Dale Holmes

Gary Simmonds

Landing at Tegel/

Concrete (Fata Morgana)

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Landing at Tegel/Concrete

(Fata morgana) is a video

work which references the

opening scene of Werner

Herzog’s Fata Morgana (1971)

and the physical architecture

of Tegel airport and in particular

its Hexagonal terminal

building.

The video is an assemblage of

six pieces of footage showing

planes coming in to land

at Tegel Airport, Berlin. All the

footage is shot from seats

above the wing, the viewfinder 

trained upon the wingtip, as

taken from existing material

uploaded to YouTube by air

travel enthusiasts. Re-filmed,

these video sequences have

an analogue quality that

serves to objectify the image.

The focus on the aeroplanes’

wing drag devices moving on

the planes descent echo the

geometrical complexity of

the architectural structures.

This is compounded by the

grainy, solarised and saturated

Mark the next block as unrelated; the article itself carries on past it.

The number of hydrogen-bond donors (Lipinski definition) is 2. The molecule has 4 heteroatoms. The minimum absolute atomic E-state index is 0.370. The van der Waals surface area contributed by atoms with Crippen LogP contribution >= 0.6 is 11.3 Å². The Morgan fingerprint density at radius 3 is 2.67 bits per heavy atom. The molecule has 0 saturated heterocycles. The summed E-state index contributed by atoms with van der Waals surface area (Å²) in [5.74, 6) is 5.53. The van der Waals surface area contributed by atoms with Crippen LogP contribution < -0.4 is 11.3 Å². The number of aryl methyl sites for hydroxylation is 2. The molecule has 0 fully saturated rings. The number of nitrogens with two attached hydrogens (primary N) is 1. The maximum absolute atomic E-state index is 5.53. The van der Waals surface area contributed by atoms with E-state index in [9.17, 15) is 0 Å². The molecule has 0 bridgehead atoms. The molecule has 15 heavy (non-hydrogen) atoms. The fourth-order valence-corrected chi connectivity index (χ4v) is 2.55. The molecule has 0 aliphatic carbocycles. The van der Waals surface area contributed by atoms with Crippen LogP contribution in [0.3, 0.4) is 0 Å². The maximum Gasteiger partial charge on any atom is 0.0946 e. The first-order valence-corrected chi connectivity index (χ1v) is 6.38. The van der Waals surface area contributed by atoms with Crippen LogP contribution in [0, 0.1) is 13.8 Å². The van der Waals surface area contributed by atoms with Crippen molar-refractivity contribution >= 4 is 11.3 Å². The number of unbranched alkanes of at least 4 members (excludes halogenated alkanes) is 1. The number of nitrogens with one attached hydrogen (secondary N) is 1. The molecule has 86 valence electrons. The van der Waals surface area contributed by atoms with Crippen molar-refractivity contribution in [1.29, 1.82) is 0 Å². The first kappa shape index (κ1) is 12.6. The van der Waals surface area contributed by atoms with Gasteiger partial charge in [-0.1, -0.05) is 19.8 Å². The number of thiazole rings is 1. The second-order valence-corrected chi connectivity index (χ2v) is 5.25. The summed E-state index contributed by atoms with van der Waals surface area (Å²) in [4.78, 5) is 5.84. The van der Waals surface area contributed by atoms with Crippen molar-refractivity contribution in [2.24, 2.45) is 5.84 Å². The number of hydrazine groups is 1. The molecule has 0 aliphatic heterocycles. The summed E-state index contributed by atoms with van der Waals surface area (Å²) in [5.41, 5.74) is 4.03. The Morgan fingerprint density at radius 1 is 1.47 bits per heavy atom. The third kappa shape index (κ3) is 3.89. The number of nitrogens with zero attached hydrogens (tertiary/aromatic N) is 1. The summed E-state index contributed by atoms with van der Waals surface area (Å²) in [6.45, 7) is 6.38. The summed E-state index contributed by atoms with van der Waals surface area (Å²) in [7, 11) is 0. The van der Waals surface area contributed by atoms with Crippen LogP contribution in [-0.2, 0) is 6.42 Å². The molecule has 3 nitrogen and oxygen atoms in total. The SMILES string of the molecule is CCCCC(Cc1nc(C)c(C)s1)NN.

surfaces of the piece, echoing

textures and surfaces of the

terminal building – the gaudiness

of the duty free shop, the

Tommy Hilfiger outlet and the

billboard-sized watch adverts.

The aviation enthusiast’s

obsessive eye for technology

and detail is denied through

processes which abstract and

disrupt.

These sequences are interspersed

with six still images of

the overlooked and contingent

details of the airport’s architecture,

an architectonic structure

that acts to punctuate

the temporal flow of the flight

sequences and introduce a

fixed spatial disruption that

draws to an end the fantasy of

escape and liberty associated

with air travel and movement

in late capitalism.

These moments of coming in

to land and the concrete walls

of the still images are suggestive

of an end or final phase

– the closure of an airport – in

which any romanticised image

of air travel as an idealised

escape is made redundant by 

the crushing realism of having

our feet on the ground.